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Bloat

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What is it? Bloat occurs when food ferments, or air is trapped, or the dog is playing with a full stomach and for whatever reason, the stomach flips or twists. A dog's stomach is suspended like a hammock so unlike a human where a build up of gas can pass up or down from its vertical outlets, a dog has more difficulty passing air or gas from the stomach. Some of you are smiling, thinking your dog has no problem passing gas..... That is when his stomach is in the normal position but it does indicate there is fermentation going on so you will definitely want to keep reading. His diet or habits may cause him to get into a chain reaction situation as we are about to describe and you could loose him. Older dogs, those recovering from illness, a dog suddenly engaging in strenuous physical activity; many situations can precipitate an emergency situation.

Why is it so serious? It is more difficult for a dog to pass gas and when the stomach twists, it is impossible to relieve the increasing pressure. Torsion sets off an inevitable sequence of events that is almost always fatal. It can happen so quickly that every owner of a breed over 50 pounds or one with excessive skin or one that is "out of condition" or elderly, or one that has gotten in to strange foodstuffs (farm dogs for example) or one that chronically drinks a lot of water - in other words, all dog owners need to know what it is and how to recognize it immediately as any delay is treatment can be fatal within the hour!

What causes it? A number of different conditions can bring on bloat. Humans can pass gas in either direction but you know what it feels like when you have really, really overeaten. You wish you could get rid of the gas faster! Imagine how you would feel if you could not relieve the pressure. That is what happens as a dog's stomach fills up with air and begins to put pressure on the other organs and diaphragm. As he becomes more uncomfortable, the dog swallows repeatedly, adding to the problem or he begins to drink more and more water, both of which hasten the twisting of the ever-enlarging stomach. When the stomach rotates, it effectively shuts off the blood supply. The tissues begin to die and the end is near because unless surgery is done very quickly, the damage is too great for recovery. Even with fairly prompt treatment, estimates run as high as 35% death rate.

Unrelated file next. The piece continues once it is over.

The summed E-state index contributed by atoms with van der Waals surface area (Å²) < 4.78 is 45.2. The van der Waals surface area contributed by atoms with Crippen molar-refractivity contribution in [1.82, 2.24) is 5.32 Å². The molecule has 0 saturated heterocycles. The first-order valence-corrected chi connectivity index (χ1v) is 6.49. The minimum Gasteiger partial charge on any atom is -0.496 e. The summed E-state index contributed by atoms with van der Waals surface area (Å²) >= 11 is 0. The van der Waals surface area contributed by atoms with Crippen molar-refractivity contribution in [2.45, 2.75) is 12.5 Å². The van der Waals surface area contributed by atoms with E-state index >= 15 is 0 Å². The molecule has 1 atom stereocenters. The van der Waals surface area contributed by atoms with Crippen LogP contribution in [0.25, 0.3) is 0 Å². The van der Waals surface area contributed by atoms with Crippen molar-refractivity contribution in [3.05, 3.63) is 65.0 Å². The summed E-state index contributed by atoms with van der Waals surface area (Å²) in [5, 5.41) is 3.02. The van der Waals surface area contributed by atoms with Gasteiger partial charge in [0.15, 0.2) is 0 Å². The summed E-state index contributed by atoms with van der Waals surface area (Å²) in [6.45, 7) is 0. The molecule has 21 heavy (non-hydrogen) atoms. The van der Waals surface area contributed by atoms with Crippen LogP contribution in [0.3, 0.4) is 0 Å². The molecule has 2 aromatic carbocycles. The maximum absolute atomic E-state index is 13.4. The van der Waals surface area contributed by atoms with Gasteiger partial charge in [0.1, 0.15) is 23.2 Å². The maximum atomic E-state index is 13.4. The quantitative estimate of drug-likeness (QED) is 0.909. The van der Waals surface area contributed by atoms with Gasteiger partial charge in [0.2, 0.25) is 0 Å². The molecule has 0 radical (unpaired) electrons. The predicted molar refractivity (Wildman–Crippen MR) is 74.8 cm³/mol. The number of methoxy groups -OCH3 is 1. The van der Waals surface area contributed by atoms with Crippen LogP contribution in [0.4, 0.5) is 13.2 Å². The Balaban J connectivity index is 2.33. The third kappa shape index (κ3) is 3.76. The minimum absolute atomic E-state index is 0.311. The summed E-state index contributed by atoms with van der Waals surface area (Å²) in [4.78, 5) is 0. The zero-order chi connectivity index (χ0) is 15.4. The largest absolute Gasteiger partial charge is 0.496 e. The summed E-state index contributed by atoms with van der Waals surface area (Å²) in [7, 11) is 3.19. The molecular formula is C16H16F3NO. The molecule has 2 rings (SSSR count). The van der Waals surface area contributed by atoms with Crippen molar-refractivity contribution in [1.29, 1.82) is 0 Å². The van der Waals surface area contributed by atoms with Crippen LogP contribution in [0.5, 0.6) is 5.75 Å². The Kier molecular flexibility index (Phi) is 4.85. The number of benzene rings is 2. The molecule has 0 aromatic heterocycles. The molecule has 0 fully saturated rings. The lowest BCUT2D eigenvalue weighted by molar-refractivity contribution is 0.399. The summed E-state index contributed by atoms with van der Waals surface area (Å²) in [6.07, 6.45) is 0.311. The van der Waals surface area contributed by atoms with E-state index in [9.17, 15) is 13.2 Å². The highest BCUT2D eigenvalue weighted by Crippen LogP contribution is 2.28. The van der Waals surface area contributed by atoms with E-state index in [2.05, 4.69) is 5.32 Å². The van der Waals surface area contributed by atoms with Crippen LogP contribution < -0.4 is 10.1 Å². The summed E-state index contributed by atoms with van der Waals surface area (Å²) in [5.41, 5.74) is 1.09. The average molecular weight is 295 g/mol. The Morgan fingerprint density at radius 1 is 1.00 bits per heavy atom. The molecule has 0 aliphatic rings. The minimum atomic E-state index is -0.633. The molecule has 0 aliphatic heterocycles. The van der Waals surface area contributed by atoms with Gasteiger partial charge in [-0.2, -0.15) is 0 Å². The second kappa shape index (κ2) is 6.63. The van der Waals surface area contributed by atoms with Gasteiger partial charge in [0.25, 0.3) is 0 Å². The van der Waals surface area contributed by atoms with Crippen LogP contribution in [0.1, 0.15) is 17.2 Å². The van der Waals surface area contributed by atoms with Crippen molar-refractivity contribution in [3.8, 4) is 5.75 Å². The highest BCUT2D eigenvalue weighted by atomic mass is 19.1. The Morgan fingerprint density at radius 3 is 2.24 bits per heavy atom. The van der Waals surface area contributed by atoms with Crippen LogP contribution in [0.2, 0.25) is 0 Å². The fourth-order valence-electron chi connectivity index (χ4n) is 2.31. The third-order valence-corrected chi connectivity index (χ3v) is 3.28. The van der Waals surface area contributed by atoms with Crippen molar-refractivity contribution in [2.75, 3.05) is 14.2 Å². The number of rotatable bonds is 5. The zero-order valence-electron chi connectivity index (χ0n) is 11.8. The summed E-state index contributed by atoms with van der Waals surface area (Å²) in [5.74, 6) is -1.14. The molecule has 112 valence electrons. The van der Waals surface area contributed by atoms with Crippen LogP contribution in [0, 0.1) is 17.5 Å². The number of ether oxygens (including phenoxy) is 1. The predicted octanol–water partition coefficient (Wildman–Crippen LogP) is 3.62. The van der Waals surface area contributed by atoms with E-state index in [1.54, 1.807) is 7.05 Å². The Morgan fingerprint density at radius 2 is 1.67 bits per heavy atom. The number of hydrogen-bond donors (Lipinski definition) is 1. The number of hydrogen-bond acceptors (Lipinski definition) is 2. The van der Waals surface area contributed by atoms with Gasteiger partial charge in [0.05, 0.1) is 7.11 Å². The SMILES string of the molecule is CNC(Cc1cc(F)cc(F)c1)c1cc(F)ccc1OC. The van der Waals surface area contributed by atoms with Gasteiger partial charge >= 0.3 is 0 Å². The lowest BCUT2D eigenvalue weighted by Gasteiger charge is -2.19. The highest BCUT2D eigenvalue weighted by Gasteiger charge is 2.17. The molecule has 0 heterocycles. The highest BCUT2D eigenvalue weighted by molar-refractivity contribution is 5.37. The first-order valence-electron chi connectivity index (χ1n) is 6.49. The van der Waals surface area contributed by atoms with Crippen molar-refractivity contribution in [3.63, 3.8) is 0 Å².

Will it happen to my dog? Male dogs are more likely to be affected and there is speculation that an excessive skin-to-frame relationship can precipitate calcium and other chemical imbalances that bring on bloat. Dogs that are fed only once a day and particularly if given foods containing corn, soy, or other gas producing grains are more likely to bloat. In the wild, canines can gorge until they appear "about to burst" with no ill effects.

Some breeds are more susceptible than others and as mentioned, age, condition, certain behavior patterns, or physical features can increase the odds of bloat. Great Danes and Saint Bernards top the list of most likely victims according to a study conducted at Perdue University. Those are followed by active breeds with a deep chest and tucked up stomach such as Weimaraners, Irish and Gordon Setters and Standard Poodles. Basset Hounds are right up there, possibly because of the long suspension system for the stomach and the excessive skin.

Can I prevent it? One of the most common mistakes leading to bloat involves exercise with a full stomach, particularly during mating. Never attempt a mating during the heat of the day. Never use a stud dog when he's just been fed. Never allow him to "tank up" during or immediately after a mating attempt. A stud with a belly full of food or water is not at his best anyway but more important, the likelihood of gastric torsion brought on by the mating dance is a very real danger.